Here are some tips for working with Julia efficiently.
As already elaborated in Interacting With Julia, Julia’s REPL provides rich functionality that facilitates an efficient interactive workflow. Here are some tips that might further enhance your experience at the command line.
A basic editor/REPL workflow¶
The most basic Julia workflows involve using a text editor in conjunction with the julia command line. A common pattern includes the following elements:
Put code under development in a temporary module. Create a file, say Tmp.jl, and include within itmodule Tmp <your definitions here> end
Put your test code in another file. Create another file, say tst.jl, which begins withimport Tmp
and includes tests for the contents of Tmp. The value of using import versus using is that you can call reload ("Tmp") instead of having to restart the REPL when your definintions change. Of course, the cost is the need to prepend Tmp. to uses of names defined in your module. (You can lower that cost by keeping your module name short.)
Alternatively, you can wrap the contents of your test file in a module, asmodule Tst using Tmp <scratch work> end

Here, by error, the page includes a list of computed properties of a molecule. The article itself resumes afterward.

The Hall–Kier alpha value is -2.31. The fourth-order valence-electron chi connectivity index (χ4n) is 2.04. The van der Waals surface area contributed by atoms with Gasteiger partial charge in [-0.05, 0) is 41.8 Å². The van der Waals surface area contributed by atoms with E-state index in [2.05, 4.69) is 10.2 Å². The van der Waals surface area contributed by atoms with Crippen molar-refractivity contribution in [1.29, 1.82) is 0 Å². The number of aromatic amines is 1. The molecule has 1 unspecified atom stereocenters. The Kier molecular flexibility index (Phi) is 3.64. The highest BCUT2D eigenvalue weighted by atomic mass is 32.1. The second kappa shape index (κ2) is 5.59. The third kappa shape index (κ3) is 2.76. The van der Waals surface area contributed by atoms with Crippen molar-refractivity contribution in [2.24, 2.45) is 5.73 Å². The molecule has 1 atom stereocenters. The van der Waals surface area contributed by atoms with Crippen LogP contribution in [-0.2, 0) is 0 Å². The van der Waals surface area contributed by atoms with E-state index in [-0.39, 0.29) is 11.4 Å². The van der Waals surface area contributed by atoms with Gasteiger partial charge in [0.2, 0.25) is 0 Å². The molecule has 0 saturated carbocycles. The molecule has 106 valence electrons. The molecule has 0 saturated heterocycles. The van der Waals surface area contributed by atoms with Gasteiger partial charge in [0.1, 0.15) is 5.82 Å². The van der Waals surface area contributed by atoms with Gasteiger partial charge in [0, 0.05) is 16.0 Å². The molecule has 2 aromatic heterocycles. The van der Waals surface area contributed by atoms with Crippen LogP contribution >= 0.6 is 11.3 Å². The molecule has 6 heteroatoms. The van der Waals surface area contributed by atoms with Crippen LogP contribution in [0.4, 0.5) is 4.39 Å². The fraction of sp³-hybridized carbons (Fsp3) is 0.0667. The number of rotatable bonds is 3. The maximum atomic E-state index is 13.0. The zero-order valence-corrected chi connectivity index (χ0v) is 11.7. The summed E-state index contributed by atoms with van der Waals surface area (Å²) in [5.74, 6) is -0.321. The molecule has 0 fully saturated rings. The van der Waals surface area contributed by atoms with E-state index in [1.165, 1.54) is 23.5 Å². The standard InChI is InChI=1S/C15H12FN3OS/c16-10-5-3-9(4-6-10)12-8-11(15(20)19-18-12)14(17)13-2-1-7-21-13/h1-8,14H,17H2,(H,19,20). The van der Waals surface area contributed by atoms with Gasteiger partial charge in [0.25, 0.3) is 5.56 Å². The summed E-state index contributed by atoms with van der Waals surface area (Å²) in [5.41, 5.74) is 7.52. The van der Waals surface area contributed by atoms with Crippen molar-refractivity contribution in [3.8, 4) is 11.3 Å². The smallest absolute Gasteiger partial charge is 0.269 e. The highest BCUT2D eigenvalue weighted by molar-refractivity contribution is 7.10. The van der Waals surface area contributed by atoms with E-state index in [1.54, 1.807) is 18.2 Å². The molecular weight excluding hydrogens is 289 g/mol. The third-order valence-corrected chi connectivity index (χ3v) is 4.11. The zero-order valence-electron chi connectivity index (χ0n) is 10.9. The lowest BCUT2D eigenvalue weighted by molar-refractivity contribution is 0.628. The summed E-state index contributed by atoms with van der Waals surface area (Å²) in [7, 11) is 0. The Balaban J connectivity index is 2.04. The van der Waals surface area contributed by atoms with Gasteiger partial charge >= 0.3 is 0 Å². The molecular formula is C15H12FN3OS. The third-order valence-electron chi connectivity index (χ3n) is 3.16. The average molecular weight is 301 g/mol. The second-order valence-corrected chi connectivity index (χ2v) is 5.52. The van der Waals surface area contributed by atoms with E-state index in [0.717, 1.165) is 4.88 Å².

The advantage is that you can now do using Tmp in your test code and can therefore avoid prepending Tmp. everywhere. The disadvantage is that code can no longer be selectively copied to the REPL without some tweaking.
Lather. Rinse. Repeat. Explore ideas at the julia command prompt. Save good ideas in tst.jl. Occasionally restart the REPL, issuingreload("Tmp") include("tst.jl")
To simplify restarting the REPL, put project-specific initialization code in a file, say _init.jl, which you can run on startup by issuing the command:
julia -L _init.jl
If you further add the following to your .juliarc.jl file
isfile("_init.jl") && require("_init.jl")
then calling julia from that directory will run the initialization code without the additional command line argument.